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Dental age determination
This protocol is extracted from research article:
Calcium isotopic patterns in enamel reflect different nursing behaviors among South African early hominins
Sci Adv, Aug 28, 2019;

Procedure

Before and after sampling, a picture was taken for each tooth containing, when possible, the two microsampling holes. All the pictures were taken with the same magnification. The pictures were imported in Adobe Illustrator software. Several points were located on the pictures: (i) the cusp tip of the tooth crown (point A; fig. S8); (ii) the lowest point on the buccal or lingual enamel (point B; fig. S8); and (iii) the positions of the microsampling holes. The microsampling hole close to the cusp tip is annotated “upper” (point U) and that close to the cervix is annotated “lower” (point L; Tables S1 and S2 and fig. S8). Then, a line was drawn from A to B, following the long growth axis of the enamel. The positions of the points U and L microsampling holes were projected to that line, parallel to external incremental growth marks, when visible. The projected U and L positions on the AB line are marked U′ and L′. Last, the distances from A to B (tooth height, t), from the points B to L′ (a), and from the points B to U′ (b) were measured in arbitrary units and reported on the picture. A complete list of the pictures showing these measurements is given in the Supplementary Data. The resulting relative positions (i.e., height of the projection of a microsampling hole relative to the tooth height, H%) were replaced in the chronology of dental development of early Homo (22, 23, 26, 28), A. africanus (26, 27), and P. robustus (26, 27). Dental development determination can be based on two different approaches: The first is based on synchrotron virtual imaging using counts of long-period (Retzius lines) and short-period (cross striations) internal incremental lines (26), and the second is based on counts of perikymata (22, 23, 27, 28). Using the charts provided in these references for a given taxon [early Homo: Fig. 10.9 (22), Fig. 4 (23), Table G (26), Table 2 (26), and Tables 1 and 2 (28); A. africanus and P. robustus: Fig. 4 (27), Table G (26), and Table 2 (26)], the ages of dental development can be reconstructed independently. Both approaches yield similar results of crown initiation age and crown formation time for incisor, canine, premolar, first, and second molar (fig. S9).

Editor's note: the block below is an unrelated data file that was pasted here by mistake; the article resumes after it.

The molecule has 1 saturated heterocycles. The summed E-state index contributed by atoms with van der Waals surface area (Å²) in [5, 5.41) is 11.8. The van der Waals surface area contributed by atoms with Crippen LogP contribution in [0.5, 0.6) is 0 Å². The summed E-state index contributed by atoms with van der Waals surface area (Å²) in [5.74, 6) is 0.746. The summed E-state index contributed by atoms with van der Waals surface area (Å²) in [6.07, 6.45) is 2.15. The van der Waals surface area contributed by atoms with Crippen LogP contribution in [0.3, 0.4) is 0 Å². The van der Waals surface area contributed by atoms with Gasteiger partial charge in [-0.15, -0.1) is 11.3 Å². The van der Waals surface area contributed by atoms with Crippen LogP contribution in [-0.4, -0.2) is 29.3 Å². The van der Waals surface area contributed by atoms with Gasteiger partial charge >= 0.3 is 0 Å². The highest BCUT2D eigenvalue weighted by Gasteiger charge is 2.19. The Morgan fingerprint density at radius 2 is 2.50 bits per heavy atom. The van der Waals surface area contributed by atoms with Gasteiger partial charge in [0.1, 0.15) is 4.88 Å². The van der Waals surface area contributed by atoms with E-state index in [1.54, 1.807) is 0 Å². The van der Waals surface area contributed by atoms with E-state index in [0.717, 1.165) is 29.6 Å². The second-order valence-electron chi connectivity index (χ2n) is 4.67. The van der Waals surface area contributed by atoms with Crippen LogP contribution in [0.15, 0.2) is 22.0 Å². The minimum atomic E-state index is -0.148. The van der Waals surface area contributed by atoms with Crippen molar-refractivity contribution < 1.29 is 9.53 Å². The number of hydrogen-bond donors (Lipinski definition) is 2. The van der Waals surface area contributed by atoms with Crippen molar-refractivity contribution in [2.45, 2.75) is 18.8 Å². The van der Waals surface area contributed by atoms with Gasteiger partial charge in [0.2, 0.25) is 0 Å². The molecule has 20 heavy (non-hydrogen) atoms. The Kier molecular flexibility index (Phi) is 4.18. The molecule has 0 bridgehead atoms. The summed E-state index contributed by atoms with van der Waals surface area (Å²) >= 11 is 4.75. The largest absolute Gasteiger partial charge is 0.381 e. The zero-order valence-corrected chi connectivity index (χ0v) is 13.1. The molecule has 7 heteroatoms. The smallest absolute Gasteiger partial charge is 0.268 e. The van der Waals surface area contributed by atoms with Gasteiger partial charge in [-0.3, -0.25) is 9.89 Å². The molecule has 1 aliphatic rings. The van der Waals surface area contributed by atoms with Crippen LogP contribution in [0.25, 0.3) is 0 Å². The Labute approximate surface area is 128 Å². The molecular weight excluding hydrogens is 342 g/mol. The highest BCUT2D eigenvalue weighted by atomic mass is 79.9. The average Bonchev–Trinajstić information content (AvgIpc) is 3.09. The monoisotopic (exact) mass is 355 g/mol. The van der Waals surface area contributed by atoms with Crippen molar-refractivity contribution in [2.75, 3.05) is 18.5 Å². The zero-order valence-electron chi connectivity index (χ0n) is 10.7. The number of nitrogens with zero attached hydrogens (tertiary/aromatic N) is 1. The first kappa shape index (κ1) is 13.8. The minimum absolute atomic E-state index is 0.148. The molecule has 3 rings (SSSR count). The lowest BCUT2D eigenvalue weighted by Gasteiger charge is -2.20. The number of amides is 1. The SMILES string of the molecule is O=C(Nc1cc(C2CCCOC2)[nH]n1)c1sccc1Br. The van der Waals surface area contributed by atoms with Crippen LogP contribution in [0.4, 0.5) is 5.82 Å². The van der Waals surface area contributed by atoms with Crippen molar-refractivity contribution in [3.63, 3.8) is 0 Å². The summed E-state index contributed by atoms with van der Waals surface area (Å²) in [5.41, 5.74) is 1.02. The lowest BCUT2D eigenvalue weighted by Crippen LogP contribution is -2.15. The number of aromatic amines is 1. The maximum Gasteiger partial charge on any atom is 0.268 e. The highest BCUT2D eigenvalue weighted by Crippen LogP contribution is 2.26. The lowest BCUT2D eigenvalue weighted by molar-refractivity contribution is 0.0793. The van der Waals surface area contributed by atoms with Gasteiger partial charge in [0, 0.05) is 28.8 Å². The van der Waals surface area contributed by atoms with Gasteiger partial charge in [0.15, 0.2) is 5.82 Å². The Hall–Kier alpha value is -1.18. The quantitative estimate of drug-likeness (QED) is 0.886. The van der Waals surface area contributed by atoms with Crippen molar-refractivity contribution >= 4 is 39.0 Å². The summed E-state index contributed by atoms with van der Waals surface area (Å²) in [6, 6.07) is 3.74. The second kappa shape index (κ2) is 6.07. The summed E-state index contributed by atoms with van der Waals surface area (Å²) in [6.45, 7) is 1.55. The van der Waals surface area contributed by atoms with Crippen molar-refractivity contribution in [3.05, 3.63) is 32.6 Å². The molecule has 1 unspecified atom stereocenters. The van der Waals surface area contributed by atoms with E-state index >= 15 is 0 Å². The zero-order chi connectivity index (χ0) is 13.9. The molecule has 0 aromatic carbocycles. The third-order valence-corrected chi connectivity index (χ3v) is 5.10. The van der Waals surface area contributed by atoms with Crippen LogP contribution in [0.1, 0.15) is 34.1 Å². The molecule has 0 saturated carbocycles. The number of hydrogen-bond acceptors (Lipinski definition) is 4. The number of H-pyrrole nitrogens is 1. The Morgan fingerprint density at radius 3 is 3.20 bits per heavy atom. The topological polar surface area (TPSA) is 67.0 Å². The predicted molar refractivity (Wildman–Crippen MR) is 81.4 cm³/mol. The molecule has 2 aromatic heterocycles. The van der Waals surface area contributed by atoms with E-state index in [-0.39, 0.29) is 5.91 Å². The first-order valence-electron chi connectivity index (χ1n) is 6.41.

Important uncertainties are associated with reconstructed dental ages for three main reasons. First, most of the teeth are worn, which precludes an accurate estimation of the original crown height. Second, for a given tooth type, the chronological age cusp tip must incorporate the time taken to form cuspal enamel to the initiation age. Third, the sampling spots were performed at a more or less constant depth, but this was not formally controlled and could lead to the sampling of varying amounts of enamel layers, notably of cuspal enamel. To integrate all these uncertainties and the variations of the two calendars of dental age, we therefore consider for each spot the youngest crown initiation age and the longest crown formation time specific of the tooth type. The minimum dental age (min) and maximum dental age (max) for each tooth are summarized in table S2. The relative positions of the microsampling holes were converted into dental age using the following equation$Dental age=%H*[max−min100]+min$

The complete list of dental age calculations is given in table S3.

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